1. Choppa Morph Says:

    Clear and cogent. Good stuff.
    Seems like there is a general horror of the big picture in all these discussions. Short-sightedness trying to drag the perspective back to a flea’s-eye-view.
    So I would dearly love to see a bolder commitment to Marx’s grand historical perspective of the destiny of modes of production in a class (ie repressive, non-cooperative) society. Namely, that when a mode of production no longer serves to develop the forces of production in human society in general (ie worldwide, regardless of the boundaries of states or economic treaties) it falls apart and is replaced by a more viable one. The healthier part of humanity – the oppressed productive classes – takes over the political running of society and creates more adequate social relations within which the forces of production can develop more freely.
    Of course this process, as we have seen in the transitions from slavery to feudalism, takes a very long time, and is far from linear or pure. It is almost like an historical tendency – of the rate of profit to fall, for instance😉 – or a natural process like the tide coming in. The various incidents and individual processes appear to happen piecemeal and by chance, some waves break farther up the beach than others, some rates of profit are obstinately outside the linear projection, but the mass outcome of the processes as a whole, regardless of more or less powerful counteracting forces, is that the rate of profit falls, and the tide rolls in. And as we have seen, slavery is superseded, and feudalism in its turn yields to capitalism.
    Well, right now we’re in the middle of just such an historical transition – this time from the capitalist mode of production to socialism, the mode of production of the freely associated labour of all humanity. And the processes are occurring piecemeal and by chance, to all appearances. Only it’s not arbitrary at all, the general tendency is very clear for those of us able to see it – capitalism has got less of a chance of historical survival than Canute had of turning the tide. (Of course, human history being the explosive and blood-dripping and catastrophic creature it is, capitalism may well take humanity down with it as it goes – socialism or barbarism.)
    This more general perspective on human society and history is sorely lacking in all economic discussion – including, needlessly, contributions like Mike’s. It’s the perspective that provides the whole drive of Lenin’s work “Imperialism – the ultimate stage of capitalism”, and it also powers Trotsky’s work from “Results and Prospects” to the Transitional Programme. And the reason of course is that it is the great insight at the heart of Marx’s work, both theoretical and practical.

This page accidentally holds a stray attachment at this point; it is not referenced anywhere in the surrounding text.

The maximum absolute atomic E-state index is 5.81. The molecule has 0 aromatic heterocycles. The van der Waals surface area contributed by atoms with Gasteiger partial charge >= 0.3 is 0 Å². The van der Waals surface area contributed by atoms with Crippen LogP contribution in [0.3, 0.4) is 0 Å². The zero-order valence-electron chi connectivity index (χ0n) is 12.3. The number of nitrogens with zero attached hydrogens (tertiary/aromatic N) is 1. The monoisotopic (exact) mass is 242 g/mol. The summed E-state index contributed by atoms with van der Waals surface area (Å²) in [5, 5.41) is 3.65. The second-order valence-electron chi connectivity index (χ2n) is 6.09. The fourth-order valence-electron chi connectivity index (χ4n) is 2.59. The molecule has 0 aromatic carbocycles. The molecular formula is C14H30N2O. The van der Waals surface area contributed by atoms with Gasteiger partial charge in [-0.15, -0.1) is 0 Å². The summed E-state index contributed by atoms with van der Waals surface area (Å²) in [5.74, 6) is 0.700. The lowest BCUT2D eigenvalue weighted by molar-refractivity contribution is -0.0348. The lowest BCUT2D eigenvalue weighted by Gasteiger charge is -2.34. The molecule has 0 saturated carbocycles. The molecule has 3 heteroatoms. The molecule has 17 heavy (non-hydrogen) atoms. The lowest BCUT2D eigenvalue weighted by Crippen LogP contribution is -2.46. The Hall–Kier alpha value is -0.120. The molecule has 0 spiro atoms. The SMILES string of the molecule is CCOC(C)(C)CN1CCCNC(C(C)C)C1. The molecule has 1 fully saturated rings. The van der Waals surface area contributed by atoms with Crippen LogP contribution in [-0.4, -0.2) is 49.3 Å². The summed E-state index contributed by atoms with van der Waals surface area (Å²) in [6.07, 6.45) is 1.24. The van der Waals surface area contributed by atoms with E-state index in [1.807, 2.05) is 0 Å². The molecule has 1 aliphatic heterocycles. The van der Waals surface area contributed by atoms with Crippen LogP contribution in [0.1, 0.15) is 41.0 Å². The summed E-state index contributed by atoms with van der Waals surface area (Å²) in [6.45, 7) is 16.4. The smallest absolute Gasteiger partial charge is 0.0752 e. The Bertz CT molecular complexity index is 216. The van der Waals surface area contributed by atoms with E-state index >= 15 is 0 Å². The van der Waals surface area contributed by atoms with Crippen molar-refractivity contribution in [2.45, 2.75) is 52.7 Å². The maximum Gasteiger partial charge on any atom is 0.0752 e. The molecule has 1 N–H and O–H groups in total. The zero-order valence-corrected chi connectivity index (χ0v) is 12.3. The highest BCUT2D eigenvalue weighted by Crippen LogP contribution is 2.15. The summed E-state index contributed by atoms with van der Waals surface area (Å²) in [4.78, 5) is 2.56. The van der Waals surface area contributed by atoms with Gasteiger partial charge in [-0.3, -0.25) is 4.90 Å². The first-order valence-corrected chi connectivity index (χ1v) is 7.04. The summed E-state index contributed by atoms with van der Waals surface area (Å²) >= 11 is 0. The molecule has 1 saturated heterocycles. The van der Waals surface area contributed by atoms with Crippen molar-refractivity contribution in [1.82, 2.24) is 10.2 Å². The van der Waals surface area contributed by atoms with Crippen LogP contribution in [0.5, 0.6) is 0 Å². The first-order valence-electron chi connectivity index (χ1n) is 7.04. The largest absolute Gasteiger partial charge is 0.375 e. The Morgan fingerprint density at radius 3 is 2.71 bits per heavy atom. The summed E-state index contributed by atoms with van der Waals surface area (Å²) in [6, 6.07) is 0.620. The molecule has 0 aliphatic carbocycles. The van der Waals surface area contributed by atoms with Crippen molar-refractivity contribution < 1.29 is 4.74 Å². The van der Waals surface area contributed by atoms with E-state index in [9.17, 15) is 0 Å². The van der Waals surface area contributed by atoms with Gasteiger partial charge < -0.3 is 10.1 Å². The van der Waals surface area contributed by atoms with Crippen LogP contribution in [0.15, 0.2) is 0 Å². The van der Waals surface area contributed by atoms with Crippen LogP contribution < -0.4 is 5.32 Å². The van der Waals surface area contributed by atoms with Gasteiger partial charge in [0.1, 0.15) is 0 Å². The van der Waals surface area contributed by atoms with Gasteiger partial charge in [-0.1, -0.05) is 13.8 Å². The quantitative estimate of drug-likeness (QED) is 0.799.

So, please. A flea’s-eye-view is for fleas – we’rrre not fleas.

  2. vallebaeza Says:

    Reblogueó esto en Econo Marx 21.

  3. billjefferies Says:

    So when profit rates are rising it vindicates your theory that profit rates are falling. Nice.

  4. sartesian Says:

    There also was a recession in the US from 4Q 1969 t0 3Q 1970.

  5. Charles A. Says:

    “Over the 45 years to 2008 [that is, from 1963], the US rate of profit fell secularly by 21% because the organic composition of capital rose 51% while the rate of surplus value rose just 5%. There were five recessions or slumps after 1963: 1974-5, 1980-2, 1990-2, 2001 and 2008-9.”

    Why is 1963 your baseline? After all, real median earnings of U.S. workers peaked in 1973 and have slid down ever since.

  6. Boffy Says:

    “Namely, that when a mode of production no longer serves to develop the forces of production in human society in general (ie worldwide, regardless of the boundaries of states or economic treaties) it falls apart and is replaced by a more viable one. The healthier part of humanity – the oppressed productive classes – takes over the political running of society and creates more adequate social relations within which the forces of production can develop more freely.”

    Except that is not how such transformations take place, and nor does Marx say they do. Feudal society did not emerge from slave society. It arose out of the “destruction of the contending classes” consequent upon the inability of the slave class to constitute itself as a new ruling class.

    Capitalism did not arise on the back of a collapse of Feudalism, but grew out of it, as a more developed mode of production. In fact, at the time that Capitalism becomes dominant, Feudalism far from collapsing is at its most effective and prosperous; it has vast empires spread across the globe, it has huge commercial and financial empires and interests via its symbiotic relation with the merchant and money capitalists, guild production is at its most advanced stage etc.

    Progressive social revolutions do not arise on the back of a collapse of the existing productive relations – the collapse of the USSR is another indication of that. They arise because the new productive relations demonstrate themselves as being superior to what went before.

  7. Boffy Says:

    There is not even a suggestion in Marx and Engels’ explication of the theory, nor in their analysis of actual crises, that the cause is a long run tendency for the rate of profit to fall. Quite the opposite.